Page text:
7 Find the Source

If we are not able to find evidence that a claim was previously fact-checked, or if the work that was done was insufficient for your purposes, we employ our second strategy and search for the source of the information.

Consider this claim on the conservative site the Blaze:

Headline of an online article
Screenshot of an article posted on The Blaze.

Is this claim true?

We can check the credibility of this article by considering the author, the site, and the date it was last revised; however, it is of little value to start from the Blaze website. Why? Because like many news pages on the web, this one provides no original information. It is just a rewrite of another news story (see below):

Text from the article with sentences mentioning the Daily Dot highlighted. If you read carefully, the Daily Dot (another publication) is the source of each fact (e.g. “the Daily Dot reported that Shaub sent an email” etc.).
Screenshot from the Daily Dot

The Daily Dot is the originator of this news story, and it is this news site that has collected all the information, presumably fact-checked it, and written the article. It is what we call “reporting on reporting” so there is no point in evaluating the Blaze article.

So what do we do? We go to the original story and evaluate it. When you go to the Daily Dot, you can start asking questions about the credibility of the site or the source. Another good practice is to check out the primary sources used in the Daily Dot news story.

What are Primary, Secondary and Tertiary Sources

There are three types of sources of information: primary, secondary, and tertiary.It is important to understand these types and to know what type is appropriate for your coursework prior to searching for information.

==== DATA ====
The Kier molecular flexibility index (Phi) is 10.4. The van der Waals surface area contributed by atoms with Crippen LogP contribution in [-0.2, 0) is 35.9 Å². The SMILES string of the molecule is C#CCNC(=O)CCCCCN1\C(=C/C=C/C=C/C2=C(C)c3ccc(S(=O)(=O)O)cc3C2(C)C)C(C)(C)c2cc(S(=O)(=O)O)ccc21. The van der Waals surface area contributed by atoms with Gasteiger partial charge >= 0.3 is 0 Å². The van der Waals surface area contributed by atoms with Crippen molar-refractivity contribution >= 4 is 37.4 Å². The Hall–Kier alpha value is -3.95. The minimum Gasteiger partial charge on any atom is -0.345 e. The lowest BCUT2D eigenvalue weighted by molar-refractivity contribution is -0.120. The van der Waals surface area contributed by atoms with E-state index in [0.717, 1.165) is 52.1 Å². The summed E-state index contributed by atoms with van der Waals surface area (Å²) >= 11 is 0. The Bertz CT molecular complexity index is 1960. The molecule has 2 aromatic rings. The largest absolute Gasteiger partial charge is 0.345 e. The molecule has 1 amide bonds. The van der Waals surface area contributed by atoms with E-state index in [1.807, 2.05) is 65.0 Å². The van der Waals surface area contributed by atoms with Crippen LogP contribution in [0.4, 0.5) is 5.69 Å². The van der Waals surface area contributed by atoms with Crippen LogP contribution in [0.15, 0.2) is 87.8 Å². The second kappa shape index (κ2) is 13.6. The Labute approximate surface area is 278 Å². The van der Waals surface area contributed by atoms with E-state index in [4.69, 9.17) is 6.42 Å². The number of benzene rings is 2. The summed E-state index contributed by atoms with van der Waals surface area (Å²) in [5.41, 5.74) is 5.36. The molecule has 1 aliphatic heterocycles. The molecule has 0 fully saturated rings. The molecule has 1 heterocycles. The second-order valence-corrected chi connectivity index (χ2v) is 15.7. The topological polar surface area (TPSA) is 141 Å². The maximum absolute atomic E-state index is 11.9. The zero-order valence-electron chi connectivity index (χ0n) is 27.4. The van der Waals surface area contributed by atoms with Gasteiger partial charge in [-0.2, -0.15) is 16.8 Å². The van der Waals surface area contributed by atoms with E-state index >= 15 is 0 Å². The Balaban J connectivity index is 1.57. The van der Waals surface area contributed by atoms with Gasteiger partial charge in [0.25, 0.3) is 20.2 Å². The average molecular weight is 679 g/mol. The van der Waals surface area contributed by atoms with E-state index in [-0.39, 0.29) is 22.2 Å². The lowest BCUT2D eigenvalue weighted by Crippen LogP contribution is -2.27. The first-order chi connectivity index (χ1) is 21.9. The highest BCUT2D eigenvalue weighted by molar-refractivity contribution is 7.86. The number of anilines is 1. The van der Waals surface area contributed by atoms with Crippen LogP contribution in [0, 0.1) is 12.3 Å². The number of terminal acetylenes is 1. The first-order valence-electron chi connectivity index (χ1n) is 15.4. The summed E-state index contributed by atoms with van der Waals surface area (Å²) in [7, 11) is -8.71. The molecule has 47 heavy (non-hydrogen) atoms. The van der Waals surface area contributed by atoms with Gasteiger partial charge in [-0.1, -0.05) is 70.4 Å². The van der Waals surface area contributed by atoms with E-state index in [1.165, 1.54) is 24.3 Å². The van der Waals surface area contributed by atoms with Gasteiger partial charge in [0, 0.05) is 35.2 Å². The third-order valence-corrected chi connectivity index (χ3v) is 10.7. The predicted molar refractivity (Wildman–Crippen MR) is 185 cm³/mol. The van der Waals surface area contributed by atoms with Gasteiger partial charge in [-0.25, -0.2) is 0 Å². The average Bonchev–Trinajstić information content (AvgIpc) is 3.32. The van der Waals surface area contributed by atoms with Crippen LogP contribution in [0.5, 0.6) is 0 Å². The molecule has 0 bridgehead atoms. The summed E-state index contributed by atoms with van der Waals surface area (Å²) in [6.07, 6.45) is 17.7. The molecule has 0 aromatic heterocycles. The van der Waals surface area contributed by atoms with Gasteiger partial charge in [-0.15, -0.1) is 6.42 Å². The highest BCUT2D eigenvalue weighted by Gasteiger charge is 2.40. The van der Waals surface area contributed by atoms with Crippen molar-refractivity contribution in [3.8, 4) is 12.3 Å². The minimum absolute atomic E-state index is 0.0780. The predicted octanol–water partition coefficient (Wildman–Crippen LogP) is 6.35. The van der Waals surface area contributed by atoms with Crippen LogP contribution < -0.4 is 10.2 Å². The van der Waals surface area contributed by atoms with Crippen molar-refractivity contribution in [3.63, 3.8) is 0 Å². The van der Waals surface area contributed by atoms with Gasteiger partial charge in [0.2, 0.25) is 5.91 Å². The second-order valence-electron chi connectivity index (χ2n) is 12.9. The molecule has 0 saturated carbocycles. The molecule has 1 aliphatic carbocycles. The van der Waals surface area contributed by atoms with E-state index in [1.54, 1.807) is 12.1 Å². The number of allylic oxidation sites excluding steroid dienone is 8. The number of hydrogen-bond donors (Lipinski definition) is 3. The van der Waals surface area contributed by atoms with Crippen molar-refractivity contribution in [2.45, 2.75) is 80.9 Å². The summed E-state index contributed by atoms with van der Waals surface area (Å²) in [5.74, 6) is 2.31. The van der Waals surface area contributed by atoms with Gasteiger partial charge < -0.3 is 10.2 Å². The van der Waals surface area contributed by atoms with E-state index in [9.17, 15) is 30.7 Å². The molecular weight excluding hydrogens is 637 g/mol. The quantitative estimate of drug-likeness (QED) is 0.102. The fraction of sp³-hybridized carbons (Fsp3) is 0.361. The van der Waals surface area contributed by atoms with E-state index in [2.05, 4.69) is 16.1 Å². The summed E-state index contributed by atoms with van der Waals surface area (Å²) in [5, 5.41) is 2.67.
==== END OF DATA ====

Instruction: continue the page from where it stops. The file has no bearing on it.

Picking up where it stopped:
Primary sources

Primary sources are original documents that were created during the studied period of time. They vary a lot from one field of study to another:

  • Humanities: birth or death registries, censuses, correspondences, historic treaties, interviews, manuscripts, maps, newspapers, notarial acts, novels, paintings, period artifacts, photographs, poems, sculptures, statistics, surveys, testimonies, videos, etc.
  • Sciences: articles or theses detailing an original study, case notes or observations, clinical exams, conferences, experimental protocols, industrial drawings, lab notes, patents, the periodic table, raw data sets or results, technical reports or forms, etc.

Secondary sources

Secondary sources (also called academic sources or scientific sources) are analytical documents that interpret primary sources. Among other things, they include books, electronic resources, memoirs, monographs, peer-reviewed articles, and theses.

Peer-reviewed publications are more reliable than Internet sources (especially when they do not have authors). In fact, Internet sources should be avoided, except for government websites, websites of reputable associations or websites approved by the instructor.

Tertiary sources

Tertiary sources are descriptive documents that compile or index primary and secondary sources. Among other things, they include bibliographies, encyclopaedic articles, indexes and registers, library catalogues, and specialized databases. Generally speaking, tertiary sources aid in the identification of sources rather than the evaluation of their content.[1]


Suffolk County Community College Library. (2012, June 5). Primary, secondary, & tertiary sources [Video file]. Retrieved from https://youtu.be/Dv3D8q4LZbM


  1. University of Ottawa Academic Writing Help Centre. (2016). Primary, secondary, and tertiary sources[PDF]. CC BY Licence. https://sass.uottawa.ca/sites/sass.uottawa.ca/files/awhc-primary-secondary-tertiary-sources.pdf


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Web Literacy for College Students 2nd Ed Copyright © 2020 by NSCC and Michael A. Caulfield is licensed under a Creative Commons Attribution 4.0 International License, except where otherwise noted.

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